Remote workers around the world have been unable to connect to Pulse Secure VPN devices after a code signing certificate used to digitally sign software components expired.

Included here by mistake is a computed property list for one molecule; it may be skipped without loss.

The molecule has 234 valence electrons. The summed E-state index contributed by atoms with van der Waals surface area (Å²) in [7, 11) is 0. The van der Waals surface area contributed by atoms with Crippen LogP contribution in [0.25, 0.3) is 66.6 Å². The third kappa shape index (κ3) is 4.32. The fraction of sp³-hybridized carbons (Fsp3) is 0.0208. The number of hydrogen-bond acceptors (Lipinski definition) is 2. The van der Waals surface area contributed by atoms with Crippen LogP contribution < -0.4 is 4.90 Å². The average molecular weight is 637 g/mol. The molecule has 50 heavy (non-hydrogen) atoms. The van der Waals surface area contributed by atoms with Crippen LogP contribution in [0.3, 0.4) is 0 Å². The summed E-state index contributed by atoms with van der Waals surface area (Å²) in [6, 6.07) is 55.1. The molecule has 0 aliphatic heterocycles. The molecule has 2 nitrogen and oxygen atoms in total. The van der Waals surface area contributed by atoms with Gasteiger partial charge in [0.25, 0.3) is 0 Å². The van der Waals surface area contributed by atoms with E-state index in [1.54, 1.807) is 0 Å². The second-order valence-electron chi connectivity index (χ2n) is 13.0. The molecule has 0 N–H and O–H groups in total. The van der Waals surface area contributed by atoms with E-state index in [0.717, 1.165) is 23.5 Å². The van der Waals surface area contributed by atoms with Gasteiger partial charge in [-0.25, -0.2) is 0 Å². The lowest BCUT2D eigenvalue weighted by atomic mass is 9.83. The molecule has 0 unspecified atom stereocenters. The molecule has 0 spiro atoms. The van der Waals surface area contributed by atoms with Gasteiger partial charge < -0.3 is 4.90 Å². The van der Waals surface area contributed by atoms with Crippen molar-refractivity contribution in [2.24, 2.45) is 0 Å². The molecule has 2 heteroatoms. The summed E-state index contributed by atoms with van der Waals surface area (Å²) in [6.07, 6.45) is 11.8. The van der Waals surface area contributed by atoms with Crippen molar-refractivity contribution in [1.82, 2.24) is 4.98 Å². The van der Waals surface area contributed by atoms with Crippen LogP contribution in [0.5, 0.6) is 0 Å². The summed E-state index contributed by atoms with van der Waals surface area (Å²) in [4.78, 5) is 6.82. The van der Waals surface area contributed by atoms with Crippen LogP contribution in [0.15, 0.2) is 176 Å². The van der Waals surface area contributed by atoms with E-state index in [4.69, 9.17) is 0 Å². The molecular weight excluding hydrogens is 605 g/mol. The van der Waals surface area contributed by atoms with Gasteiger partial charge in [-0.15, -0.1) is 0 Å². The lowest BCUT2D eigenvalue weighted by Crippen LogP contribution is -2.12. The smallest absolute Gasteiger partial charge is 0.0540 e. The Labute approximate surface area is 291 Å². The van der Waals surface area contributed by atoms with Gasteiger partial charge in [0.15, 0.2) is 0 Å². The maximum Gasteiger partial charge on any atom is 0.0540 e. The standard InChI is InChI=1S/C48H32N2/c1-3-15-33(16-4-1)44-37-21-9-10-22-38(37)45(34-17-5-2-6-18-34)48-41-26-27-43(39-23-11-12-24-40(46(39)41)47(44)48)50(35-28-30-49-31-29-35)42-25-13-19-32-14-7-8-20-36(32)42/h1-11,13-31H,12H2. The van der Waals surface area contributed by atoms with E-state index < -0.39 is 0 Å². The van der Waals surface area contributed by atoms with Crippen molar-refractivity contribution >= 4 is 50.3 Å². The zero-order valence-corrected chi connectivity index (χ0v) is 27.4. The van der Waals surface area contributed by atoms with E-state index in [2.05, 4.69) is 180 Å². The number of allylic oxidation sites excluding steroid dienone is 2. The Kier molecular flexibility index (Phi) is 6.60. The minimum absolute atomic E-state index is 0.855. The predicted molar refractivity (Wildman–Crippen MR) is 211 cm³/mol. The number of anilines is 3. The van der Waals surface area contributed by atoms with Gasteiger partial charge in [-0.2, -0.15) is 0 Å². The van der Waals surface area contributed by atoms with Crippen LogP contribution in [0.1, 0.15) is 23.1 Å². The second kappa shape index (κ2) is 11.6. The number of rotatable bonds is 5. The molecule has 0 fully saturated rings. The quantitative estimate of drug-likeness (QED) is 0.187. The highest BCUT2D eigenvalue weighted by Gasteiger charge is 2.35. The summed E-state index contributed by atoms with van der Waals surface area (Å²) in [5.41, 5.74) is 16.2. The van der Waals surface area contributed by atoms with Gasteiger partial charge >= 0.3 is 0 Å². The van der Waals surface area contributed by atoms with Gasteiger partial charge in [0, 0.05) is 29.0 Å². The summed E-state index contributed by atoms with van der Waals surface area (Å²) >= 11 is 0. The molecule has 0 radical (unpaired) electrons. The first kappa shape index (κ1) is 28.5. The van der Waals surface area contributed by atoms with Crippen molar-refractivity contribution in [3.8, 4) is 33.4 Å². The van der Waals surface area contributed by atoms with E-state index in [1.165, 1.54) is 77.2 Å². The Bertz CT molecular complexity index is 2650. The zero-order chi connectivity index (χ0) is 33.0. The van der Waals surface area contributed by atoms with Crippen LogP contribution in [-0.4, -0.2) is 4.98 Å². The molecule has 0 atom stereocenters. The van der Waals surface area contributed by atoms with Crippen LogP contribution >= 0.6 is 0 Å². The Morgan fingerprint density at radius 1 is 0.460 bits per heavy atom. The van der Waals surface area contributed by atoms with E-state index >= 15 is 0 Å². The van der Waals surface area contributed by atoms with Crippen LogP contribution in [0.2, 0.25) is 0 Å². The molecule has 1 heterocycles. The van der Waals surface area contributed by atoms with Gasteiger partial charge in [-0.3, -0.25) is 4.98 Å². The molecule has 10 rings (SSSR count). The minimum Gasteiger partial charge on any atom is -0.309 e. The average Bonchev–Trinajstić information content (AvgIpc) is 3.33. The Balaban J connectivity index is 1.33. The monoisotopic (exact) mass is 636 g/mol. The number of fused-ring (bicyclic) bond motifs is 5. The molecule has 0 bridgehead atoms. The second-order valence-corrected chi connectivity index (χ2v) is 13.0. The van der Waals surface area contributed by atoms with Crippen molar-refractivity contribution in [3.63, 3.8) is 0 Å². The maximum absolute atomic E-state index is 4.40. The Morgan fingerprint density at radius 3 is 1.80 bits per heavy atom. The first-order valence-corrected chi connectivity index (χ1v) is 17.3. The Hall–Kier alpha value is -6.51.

<p>What happened with Pulse Secure VPNs is a pretty common code signing issue. The reality is that code signing is a complicated topic and a lot of developers don’t fully understand it which is how issues like this one can arise. As a result, code signing certificates expire, software stops running and users are upset. </p> <p> </p> <p>What happened in this situation is that the software that was used to run the VPN was checking the date of the code signing certificate, instead of the timestamping server. This is why it is a bug in the software, rather than an issue with a compromised certificate.</p> <p> </p> <p>By design, code signing certificates have short lifespans so they cannot be used indefinitely if they fall into the wrong hands. However, if a code signing certificate expires, then the software that was signed with it is no longer able to run. This is where code signing timestamp servers come into play. When one signs software, a timestamp from a reputable, public entity is also included. These timestamps indicate that the code signing certificate was valid at the time it was used to sign the code. When a code signing certificate and a timestamp are combined, a piece of software can be signed with a certificate that will expire in the near future, but the software will continue to be able to be executed far into the future because the timestamp server is still valid.</p>
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